“In a 2015 survey, 80% of autistic people reported that they had been taken advantage of by someone they considered to be a friend. This was a colossal leap from the already significant 48% which had been previously recorded and it illustrated a problematic truth: Autistic people make easy targets.”
Unfortunately, mate crime is not just an experience of Autistic adults (Parry, H.; 2015).
A significant concern for Autistic people is bullying. Bullying can happen to anyone, but it is well known that it happens to Autistic people at a much higher rate.
“I really didn’t understand why kids chased me on the playground. All I know is that when they saw me, and they saw me talking to myself and rubbing my hands together and stimming, that I was all of a sudden “marked.””
Physical violence and hateful slurs from peers is a common experience for Autistic people of all ages. Society itself does not cope well with the existence of diversity. It starts young, but only increases in frequency and severity as we grow up, it can turn into things such as financial and sexual exploitation.
Of course, we can not discuss Autistic trauma without reference to behaviourism. For decades, “therapies” such as ABA and PBS have traumatised Autistic people. In fact, in the UK, SEND support is designed around making an Autistic person behave in a neurotypical manner. Considering this, is it any surprise that Autistic people walk away from these experiences with a great deal of trauma (Adkin, T.; 2021). We are literally being taught that who we are is wrong, and that our needs and wants don’t matter.
Often Autistic communication is invalidated because we do not communicate in the same way as non-autistic people. Many of us are non-speaking, communicating through AAC and similar. Many of us also have co-occurring conditions that make spoken communication a challenge. Autistic people communicate differently, we know this because it’s medically defined as a social communication “disorder”. What constitutes a disorder is defined by the medical model of disability and autism research. Difference is always assumed to be less, this is reflected in the systemic ableism and the insistence that different communication is some how less valid.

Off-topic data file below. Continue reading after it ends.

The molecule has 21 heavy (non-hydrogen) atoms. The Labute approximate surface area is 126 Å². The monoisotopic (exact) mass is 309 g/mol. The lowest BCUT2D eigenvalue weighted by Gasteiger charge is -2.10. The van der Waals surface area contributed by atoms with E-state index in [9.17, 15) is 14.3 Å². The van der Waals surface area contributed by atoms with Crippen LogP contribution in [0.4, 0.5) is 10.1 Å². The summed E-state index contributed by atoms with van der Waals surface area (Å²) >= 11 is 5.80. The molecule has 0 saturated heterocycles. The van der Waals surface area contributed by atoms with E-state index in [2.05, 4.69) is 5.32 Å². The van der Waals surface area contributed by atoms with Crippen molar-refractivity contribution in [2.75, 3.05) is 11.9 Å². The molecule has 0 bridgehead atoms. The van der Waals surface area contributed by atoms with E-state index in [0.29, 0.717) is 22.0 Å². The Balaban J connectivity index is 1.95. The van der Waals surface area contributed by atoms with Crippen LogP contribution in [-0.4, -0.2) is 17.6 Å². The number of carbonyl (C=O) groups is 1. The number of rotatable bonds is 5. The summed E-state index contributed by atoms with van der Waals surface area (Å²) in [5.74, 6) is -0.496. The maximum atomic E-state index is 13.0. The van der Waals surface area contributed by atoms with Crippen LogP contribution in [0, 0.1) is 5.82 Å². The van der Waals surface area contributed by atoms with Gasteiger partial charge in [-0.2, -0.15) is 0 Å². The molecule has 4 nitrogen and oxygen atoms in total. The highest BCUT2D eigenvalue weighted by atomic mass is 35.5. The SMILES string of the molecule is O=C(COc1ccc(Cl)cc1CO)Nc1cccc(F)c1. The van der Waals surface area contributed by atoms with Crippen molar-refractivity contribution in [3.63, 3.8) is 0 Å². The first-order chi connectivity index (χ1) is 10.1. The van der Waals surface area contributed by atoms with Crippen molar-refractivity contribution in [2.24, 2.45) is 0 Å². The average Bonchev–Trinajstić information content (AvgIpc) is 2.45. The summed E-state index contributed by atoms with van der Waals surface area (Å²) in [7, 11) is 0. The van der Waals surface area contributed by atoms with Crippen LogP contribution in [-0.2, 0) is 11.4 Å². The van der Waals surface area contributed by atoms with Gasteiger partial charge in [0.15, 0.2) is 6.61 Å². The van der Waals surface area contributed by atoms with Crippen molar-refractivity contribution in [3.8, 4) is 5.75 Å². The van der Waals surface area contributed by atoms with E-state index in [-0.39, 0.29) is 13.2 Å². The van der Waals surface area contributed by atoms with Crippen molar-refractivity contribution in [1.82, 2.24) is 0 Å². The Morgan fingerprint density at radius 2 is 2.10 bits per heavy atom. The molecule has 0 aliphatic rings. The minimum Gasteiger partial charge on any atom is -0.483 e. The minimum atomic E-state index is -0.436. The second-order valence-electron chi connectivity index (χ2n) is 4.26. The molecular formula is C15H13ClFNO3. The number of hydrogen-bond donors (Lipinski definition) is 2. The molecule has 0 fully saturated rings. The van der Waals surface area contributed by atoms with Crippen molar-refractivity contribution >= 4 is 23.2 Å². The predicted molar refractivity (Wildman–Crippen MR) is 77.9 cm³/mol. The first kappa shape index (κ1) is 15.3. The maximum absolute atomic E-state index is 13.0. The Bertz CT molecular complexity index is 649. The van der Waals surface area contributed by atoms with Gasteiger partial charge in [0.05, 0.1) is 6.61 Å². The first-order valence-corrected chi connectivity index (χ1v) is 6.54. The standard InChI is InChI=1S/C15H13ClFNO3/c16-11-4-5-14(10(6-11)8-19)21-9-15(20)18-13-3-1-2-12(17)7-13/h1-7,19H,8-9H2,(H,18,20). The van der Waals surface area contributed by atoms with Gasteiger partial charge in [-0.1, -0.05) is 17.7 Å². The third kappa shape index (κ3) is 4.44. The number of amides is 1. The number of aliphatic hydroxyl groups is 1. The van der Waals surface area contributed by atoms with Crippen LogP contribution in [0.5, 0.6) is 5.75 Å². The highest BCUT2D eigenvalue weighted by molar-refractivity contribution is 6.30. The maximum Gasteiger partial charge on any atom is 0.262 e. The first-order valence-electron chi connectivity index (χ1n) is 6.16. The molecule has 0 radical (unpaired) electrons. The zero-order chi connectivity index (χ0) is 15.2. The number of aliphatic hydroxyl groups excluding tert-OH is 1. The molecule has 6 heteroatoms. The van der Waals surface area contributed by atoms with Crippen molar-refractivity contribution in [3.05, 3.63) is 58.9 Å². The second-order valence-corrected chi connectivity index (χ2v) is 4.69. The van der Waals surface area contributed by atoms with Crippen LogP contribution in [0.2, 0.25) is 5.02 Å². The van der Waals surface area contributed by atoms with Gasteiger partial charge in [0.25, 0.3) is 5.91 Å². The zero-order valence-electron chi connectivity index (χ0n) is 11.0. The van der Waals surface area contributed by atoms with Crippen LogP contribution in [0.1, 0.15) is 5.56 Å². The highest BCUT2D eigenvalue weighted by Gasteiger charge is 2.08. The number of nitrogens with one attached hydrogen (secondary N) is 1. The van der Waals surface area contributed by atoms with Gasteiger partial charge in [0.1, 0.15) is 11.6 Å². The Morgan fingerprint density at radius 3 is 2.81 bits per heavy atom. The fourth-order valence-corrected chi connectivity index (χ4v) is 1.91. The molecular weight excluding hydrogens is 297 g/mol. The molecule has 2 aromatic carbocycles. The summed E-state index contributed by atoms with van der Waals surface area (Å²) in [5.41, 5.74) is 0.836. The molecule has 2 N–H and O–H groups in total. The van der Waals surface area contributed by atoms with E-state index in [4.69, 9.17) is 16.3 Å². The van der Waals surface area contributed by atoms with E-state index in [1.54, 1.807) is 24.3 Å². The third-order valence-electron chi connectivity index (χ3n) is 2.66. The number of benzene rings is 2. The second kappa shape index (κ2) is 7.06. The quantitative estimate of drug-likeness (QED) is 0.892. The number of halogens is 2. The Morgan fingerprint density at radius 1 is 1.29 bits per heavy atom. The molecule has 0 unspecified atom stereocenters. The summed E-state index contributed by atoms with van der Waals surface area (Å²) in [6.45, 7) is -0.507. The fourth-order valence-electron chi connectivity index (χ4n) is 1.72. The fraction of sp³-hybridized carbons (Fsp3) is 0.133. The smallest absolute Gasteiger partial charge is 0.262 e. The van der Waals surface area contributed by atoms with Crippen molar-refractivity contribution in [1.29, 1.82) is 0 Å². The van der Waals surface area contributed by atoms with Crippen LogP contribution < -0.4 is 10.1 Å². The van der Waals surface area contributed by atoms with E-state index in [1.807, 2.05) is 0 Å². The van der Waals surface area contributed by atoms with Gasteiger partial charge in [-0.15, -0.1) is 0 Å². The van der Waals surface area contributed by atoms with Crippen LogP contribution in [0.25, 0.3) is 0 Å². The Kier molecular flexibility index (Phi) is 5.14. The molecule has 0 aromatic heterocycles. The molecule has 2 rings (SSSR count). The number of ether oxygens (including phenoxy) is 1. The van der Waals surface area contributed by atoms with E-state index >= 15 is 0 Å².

Many people have thought that they knew me, but see me in light of my mute mouth and wrongly understood that I think and feel nothing. People are too blind to see the person that I am behind my happy smile. I feel that I am loving and kind and also know that I am empathetic and thoughtful, with feelings that can overwhelm my mind and then they cause me to act like an utter fool.
We may not know how to communicate what is happening to us, we may have tried to communicate but it is misunderstood by the people around us, we may have experienced so much communication invalidation that we just stop trying. This can be particularly true of people who do not communicate using mouth words, especially because society has perpetuated a myth that non-speaking means non-thinking. What ever way you look at it, Autistic communication is considered less valid. Often, being Autistic can be used as a reason to cast us out.
All of this means that many Autistic people will isolate themselves from the world, and that isolation starts from a young age. Mazurek, M. O. (2014) stated that greater quantity and quality of friendships were associated with decreased loneliness in Autistic adults. Here’s the problem, Autistic people are in the minority. We do not have access to community as children, especially if we are pushed through a mainstream institution. Even if there are other Autistic people in that class, we do not know what it means to be Autistic.
The double empathy problem tells us that we have better interactions and quality of relationships with other Autistic people as opposed to neurotypicals. Autistic and non-autistic people exist in two different social contexts (Milton, D.; 2012).
“…double empathy problem’ refers to a breach in the ‘natural attitude’ (Garfinkel 1967) that occurs between people of different dispositional outlooks and personal conceptual understandings when attempts are made to communicate meaning”
Milton, D. (2012)
This disjuncture between Autistic and non-autistic communication can be traumatic for the Autistic person (Milton, D.; 2012).
Finally, we need to talk about restraint and seclusion. There are many different forms of restraint and seclusion, but each one of them teaches us from a young age that we do not have autonomy. It teaches us that our communication is not valid, that when we react to situations that we find overwhelming or distressing, we get punished.
An ABA practitioner physically holding our hands still, is a form of restraint.